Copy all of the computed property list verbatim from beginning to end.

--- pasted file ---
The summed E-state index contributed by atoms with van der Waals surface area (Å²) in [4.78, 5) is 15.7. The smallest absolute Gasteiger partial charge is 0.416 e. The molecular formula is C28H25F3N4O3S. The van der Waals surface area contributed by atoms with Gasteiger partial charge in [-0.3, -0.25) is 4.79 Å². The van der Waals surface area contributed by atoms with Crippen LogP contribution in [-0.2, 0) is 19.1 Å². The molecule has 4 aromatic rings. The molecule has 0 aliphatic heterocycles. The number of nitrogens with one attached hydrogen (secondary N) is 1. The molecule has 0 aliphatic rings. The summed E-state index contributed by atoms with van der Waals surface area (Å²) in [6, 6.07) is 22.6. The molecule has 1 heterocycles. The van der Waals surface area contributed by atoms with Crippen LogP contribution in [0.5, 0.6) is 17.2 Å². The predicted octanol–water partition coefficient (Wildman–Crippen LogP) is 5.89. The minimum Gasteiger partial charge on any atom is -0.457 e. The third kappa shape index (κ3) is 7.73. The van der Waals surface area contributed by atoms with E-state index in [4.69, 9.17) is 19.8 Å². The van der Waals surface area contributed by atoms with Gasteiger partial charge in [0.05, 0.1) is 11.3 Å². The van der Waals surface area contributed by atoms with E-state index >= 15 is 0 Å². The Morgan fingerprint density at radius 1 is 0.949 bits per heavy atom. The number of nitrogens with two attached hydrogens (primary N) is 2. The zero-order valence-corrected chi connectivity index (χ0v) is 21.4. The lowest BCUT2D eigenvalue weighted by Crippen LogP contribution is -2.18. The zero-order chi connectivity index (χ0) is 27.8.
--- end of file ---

The summed E-state index contributed by atoms with van der Waals surface area (Å²) in [4.78, 5) is 15.7. The smallest absolute Gasteiger partial charge is 0.416 e. The molecular formula is C28H25F3N4O3S. The van der Waals surface area contributed by atoms with Gasteiger partial charge in [-0.3, -0.25) is 4.79 Å². The van der Waals surface area contributed by atoms with Crippen LogP contribution in [-0.2, 0) is 19.1 Å². The molecule has 4 aromatic rings. The molecule has 0 aliphatic heterocycles. The number of nitrogens with one attached hydrogen (secondary N) is 1. The molecule has 0 aliphatic rings. The summed E-state index contributed by atoms with van der Waals surface area (Å²) in [6, 6.07) is 22.6. The molecule has 1 heterocycles. The van der Waals surface area contributed by atoms with Crippen LogP contribution in [0.5, 0.6) is 17.2 Å². The predicted octanol–water partition coefficient (Wildman–Crippen LogP) is 5.89. The minimum Gasteiger partial charge on any atom is -0.457 e. The third kappa shape index (κ3) is 7.73. The van der Waals surface area contributed by atoms with E-state index in [4.69, 9.17) is 19.8 Å². The van der Waals surface area contributed by atoms with Gasteiger partial charge in [0.05, 0.1) is 11.3 Å². The van der Waals surface area contributed by atoms with E-state index >= 15 is 0 Å². The Morgan fingerprint density at radius 1 is 0.949 bits per heavy atom. The number of nitrogens with two attached hydrogens (primary N) is 2. The zero-order valence-corrected chi connectivity index (χ0v) is 21.4. The lowest BCUT2D eigenvalue weighted by Crippen LogP contribution is -2.18. The zero-order chi connectivity index (χ0) is 27.8.